Later 600 monks from Sera monastery marched peacefully to the Tibetan capital. They were tear-gassed by police and many were arrested. The same method was used by the People’s Armed Police Force (PAPF) in Sera: the water supply of the monastery was cut off and restaurants in the area closed.

Local authorities considered the happenings on the plateau as “a direct challenge to the long term stability of Tibet”.

Robert Barnett, a scholar from Columbia University later wrote the details of the events for the New York Review of Books10: “The rapid increase of migrants in Tibetan towns (they were already 34 percent of the Lhasa population when official figures were last made available in 2000, and this figure probably excludes temporary residents and the military) had created uneasy resentment — until then silent — among the indigenous population. About a thousand Chinese-owned shops were set on fire by rioters.”11

Fifty years of bitterness and anger against the ‘colonisation’ of Tibet finally expressed itself in the streets.

The unrest occurred as many local Party cadres were attending the annual National People’s Congress in Beijing. From Beijing, the TAR’s authorities immediately blamed the Dalai Lama. Even Premier Wen Jiabao accused the Tibetan Leader to have masterminded the violence for sabotaging the forthcoming Olympic Games. This was denied by the Dalai Lama.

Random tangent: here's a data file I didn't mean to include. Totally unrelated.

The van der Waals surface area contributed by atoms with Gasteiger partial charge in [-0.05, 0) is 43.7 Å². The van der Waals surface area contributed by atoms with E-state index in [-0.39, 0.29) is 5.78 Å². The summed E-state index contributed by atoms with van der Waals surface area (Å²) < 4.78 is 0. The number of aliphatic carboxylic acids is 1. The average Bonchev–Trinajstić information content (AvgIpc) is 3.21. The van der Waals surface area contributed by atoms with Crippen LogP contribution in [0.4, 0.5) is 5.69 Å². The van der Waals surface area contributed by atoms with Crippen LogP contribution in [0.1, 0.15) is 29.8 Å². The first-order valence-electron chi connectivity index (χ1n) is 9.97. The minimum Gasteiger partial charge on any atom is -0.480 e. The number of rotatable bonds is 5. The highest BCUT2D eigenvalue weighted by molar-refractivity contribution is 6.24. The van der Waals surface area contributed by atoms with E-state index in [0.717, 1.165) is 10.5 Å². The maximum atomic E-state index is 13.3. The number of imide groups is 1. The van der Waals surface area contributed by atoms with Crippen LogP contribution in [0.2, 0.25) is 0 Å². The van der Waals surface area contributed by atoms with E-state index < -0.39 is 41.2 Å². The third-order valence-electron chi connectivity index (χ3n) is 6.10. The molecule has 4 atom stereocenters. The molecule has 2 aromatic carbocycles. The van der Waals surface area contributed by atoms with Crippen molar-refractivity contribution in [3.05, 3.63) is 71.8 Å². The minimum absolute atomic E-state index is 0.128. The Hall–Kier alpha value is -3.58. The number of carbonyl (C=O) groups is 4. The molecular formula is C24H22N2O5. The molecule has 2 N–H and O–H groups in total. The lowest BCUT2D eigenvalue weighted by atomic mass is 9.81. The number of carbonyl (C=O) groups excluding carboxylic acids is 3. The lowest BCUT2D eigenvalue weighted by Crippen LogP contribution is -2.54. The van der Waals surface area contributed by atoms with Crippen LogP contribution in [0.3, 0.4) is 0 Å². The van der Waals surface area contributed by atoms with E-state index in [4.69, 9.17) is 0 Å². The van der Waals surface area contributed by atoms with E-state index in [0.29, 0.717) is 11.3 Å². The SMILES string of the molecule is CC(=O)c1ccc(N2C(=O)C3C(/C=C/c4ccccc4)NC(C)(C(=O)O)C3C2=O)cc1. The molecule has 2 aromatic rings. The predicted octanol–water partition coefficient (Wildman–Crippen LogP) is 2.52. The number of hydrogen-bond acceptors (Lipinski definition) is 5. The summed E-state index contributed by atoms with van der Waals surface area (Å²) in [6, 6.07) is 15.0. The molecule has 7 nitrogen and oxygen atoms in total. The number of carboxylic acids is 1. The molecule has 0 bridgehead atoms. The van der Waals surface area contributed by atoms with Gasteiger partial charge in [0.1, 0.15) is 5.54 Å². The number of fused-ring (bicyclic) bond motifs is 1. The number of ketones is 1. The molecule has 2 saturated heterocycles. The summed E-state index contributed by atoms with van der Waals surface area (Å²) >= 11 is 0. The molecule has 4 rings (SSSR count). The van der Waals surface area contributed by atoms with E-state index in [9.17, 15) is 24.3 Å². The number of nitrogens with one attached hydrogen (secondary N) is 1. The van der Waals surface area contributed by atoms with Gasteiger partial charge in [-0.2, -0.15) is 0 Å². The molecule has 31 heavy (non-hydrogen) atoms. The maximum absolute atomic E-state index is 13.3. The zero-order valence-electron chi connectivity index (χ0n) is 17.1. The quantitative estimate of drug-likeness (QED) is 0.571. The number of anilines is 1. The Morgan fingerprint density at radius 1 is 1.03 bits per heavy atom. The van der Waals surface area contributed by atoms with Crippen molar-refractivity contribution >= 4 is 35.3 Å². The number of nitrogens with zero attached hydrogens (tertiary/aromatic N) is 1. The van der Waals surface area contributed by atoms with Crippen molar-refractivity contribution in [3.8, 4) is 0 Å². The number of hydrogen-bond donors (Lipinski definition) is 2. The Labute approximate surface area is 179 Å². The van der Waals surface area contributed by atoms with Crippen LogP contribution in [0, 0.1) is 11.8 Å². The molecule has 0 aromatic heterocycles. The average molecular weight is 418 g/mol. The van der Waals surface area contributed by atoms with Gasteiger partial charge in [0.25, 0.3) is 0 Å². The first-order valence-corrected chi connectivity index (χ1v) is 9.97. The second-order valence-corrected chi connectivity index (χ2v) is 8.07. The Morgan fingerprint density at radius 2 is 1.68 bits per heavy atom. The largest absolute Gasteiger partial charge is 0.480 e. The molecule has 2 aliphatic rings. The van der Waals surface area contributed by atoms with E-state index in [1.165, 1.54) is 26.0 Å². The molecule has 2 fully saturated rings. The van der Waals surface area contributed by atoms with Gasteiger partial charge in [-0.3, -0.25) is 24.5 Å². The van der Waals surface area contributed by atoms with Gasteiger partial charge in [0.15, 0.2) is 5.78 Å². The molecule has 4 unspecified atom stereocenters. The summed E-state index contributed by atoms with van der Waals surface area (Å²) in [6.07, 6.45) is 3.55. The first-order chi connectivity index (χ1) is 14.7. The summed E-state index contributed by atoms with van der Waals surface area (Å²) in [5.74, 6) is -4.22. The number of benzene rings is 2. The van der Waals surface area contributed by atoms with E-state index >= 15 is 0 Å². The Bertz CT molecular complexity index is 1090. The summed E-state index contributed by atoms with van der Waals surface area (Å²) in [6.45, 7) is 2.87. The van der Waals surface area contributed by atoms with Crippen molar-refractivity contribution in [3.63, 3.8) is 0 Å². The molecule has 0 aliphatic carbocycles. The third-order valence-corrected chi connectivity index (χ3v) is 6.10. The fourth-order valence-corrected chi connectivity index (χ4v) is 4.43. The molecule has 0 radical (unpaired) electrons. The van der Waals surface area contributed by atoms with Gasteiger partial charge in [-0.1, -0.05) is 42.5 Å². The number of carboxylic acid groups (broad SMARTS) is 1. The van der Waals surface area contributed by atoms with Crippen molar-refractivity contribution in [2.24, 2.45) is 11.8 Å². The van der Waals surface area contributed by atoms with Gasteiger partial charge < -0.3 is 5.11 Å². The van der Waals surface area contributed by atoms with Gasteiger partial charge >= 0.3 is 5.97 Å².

But since then, China is nervous. ‘Stability’ has become the main catchword of the Chinese policies and propaganda on the Tibetan plateau (as well as in Xinjiang).

China Loves Tibet

Today the Chinese propaganda will tell you: China loves Tibet.

A year ago, China Tibet Online announced a photo contest on ‘Charming Tibet’ to be held in Beijing: “The event aims to provide a platform for Tibet enthusiasts and photography lovers to showcase and share the charm of Tibet through their lens. Outstanding photos will receive awards. …In order to objectively present Tibet’s achievements in economic development, peace and stability in Tibet over the past 50 years, the event encourages all amateur and professional photographers, domestic college students and foreign students to show to the world a real Tibet through their cameras.”12

Today, everyone loves ‘charming’ Tibet in China.

In September 2015, China celebrated the 50th anniversary of the foundation of the Tibet Autonomous Region (TAR). On the occasion, Yu Zhengsheng, chairman of the Chinese People’s Political Consultative Conference (CPPCC) met with the representatives from the PLA and the PAPF posted on the plateau. Yu urged the army, the police and the judicial staff “to crack down on separatist forces and be ready to fight a protracted battle against the 14th Dalai clique.”

Yu also asked the defence forces “to improve their abilities of governing Tibet according to law, specifically cracking down on the separatist forces, strengthening social management and protecting the people’s rights.”